WHAT DO THESE WORDS IMPLY? “Pray without ceasing.” Do they not imply that the use of the voice is not an essential element in prayer? It would be most unseemly even if it were possible for us to continue unceasingly to pray aloud. There would of course be no opportunity for preaching and hearing, for the exchange of friendly intercourse, for business, or for any other of the duties of life; while the din of so many voices would remind our neighbors rather of the worship of Baal than that of Zion. It was never the design of the Lord Jesus that our throats, lungs, and tongues should be for ever at work. Since we are to pray without ceasing, and yet could not pray with the voice without ceasing, it is clear that audible language is not essential to prayer. We may speak a thousand words which seem to be prayer, and yet never pray; on the other hand, we may cry into God’s ear most effectually, and yet never say a word. In the book of Exodus God is represented as saying to Moses, “Why criest thou unto me?” And yet it is not recorded that Moses had uttered so much as a single syllable at that time. It is true that the use of the voice often helps prayer. I find, personally, that I can pray best when alone if I can hear my own voice; at the same time it is not essential, it does not enter at all into the acceptability, reality, or prevalence of prayer. Silence is as fit a garment for devotion as any that language can fashion.
It is equally clear that the posture of prayer is of no great importance, for if it were necessary that we should pray on our knees we could not pray without ceasing, the posture would become painful and injurious. To what end has our Creator given us feet, if he desires us never to stand upon them? If he had meant us to be on our knees without ceasing, he would have fashioned the body differently, and would not have endowed us with such unnecessary length of limb. It is well to pray on one’s knees; it is a most fitting posture; it is one which expresses humility, and when humility is truly felt, kneeling is a natural and beautiful token of it, but, at the same time, good men have prayed flat upon their faces, have prayed sitting, have prayed standing, have prayed in any posture, and the posture does not enter into the essence of prayer. Consent not to be placed in bondage by those to whom the bended knee is reckoned of more importance than the contrite heart.
It is clear, too, from the text, that the place is not essential to prayer, for if there were only certain holy places where prayer was acceptable, and we had to pray without ceasing, our churches ought to be extremely large, that we might always live in them, and they would have to comprise all the arrangements necessary for human habitations. If it be true that there is some sanctity this side of a brick-wall more than there is on the other side of it, if it be true that the fresh air blows away grace, and that for the highest acceptance we need groined arches, pillars, aisle, chancel, and transept, then farewell, ye green lanes, and fair gardens, and lovely woods, for henceforth we must, without ceasing, dwell where your fragrance and freshness can never reach us. But this is ridiculous; wherefore I gather that the frequenting of some one particular place has little or nothing to do with prayer; and such a conclusion is consistent with the saying of Paul upon Mars’ Hill, “God that made the world and all things therein, seeing that he is Lord of heaven and earth, dwelleth not in temples made with hands.”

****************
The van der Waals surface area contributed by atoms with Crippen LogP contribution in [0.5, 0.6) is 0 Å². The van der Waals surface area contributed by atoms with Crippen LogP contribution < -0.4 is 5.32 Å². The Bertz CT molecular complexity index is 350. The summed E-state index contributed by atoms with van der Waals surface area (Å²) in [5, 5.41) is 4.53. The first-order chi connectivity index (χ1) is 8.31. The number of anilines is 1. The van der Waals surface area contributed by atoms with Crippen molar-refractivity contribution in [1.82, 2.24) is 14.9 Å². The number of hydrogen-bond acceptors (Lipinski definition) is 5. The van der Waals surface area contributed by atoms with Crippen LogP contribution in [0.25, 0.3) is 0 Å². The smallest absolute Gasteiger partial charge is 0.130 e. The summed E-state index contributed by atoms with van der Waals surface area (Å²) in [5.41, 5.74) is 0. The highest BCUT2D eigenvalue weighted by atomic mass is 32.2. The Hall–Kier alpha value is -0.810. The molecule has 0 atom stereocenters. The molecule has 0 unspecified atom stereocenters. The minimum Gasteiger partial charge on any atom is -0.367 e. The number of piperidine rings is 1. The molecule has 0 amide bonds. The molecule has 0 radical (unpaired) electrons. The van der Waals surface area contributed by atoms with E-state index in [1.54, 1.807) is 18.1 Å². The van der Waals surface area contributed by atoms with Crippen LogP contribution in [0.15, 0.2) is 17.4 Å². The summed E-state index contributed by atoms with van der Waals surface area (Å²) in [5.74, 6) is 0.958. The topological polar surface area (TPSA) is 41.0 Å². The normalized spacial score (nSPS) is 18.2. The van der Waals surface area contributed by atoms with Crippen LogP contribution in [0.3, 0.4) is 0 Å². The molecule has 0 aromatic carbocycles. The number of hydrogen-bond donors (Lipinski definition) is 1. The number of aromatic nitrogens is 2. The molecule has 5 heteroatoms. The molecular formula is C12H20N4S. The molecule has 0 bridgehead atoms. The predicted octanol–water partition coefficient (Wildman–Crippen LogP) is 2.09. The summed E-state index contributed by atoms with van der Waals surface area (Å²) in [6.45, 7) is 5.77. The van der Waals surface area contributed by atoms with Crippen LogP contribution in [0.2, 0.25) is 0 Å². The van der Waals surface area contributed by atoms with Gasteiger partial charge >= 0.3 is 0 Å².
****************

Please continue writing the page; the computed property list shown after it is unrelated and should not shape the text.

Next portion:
“Pray without ceasing.” That precept at one stroke overthrows the idea of particular times wherein prayer is more acceptable or more proper than at others. If I am to pray without ceasing, then every second must be suitable for prayer, and there is not one unholy moment in the hour, nor one unaccepted hour in the day, nor one unhallowed day in the year. The Lord has not appointed a certain week for prayer, but all weeks should be weeks of prayer: neither has he said that one hour of the day is more acceptable than another. All time is equally legitimate for supplication, equally holy, equally accepted with God, or else we should not have been told to pray without ceasing. It is good to have your times of prayer; it is good to set apart seasons for special supplication-we have no doubt of that; but we must never allow this to gender the superstition that there is a certain holy hour for prayer in the morning, a specially acceptable hour for prayer in the evening, and a sacred time for prayer at certain seasons of the year. Wherever we seek the Lord with true hearts he is found of us; whenever we cry unto him he heareth us. Every place is hallowed ground to a hallowed heart, and every day is a holy day to a holy man. From January to December the calendar has not one date in which prayer is forbidden. All the days are red-letter days, whether Sabbaths or week days they are all accepted times for prayer. Clear, then, is it from the text, that the voice, the posture, the place, the time-none of them enter into the essence of prayer, or else, in this case, we should be commanded to perform an impossibility, which we are quite certain is not after the manner of the Lord our God.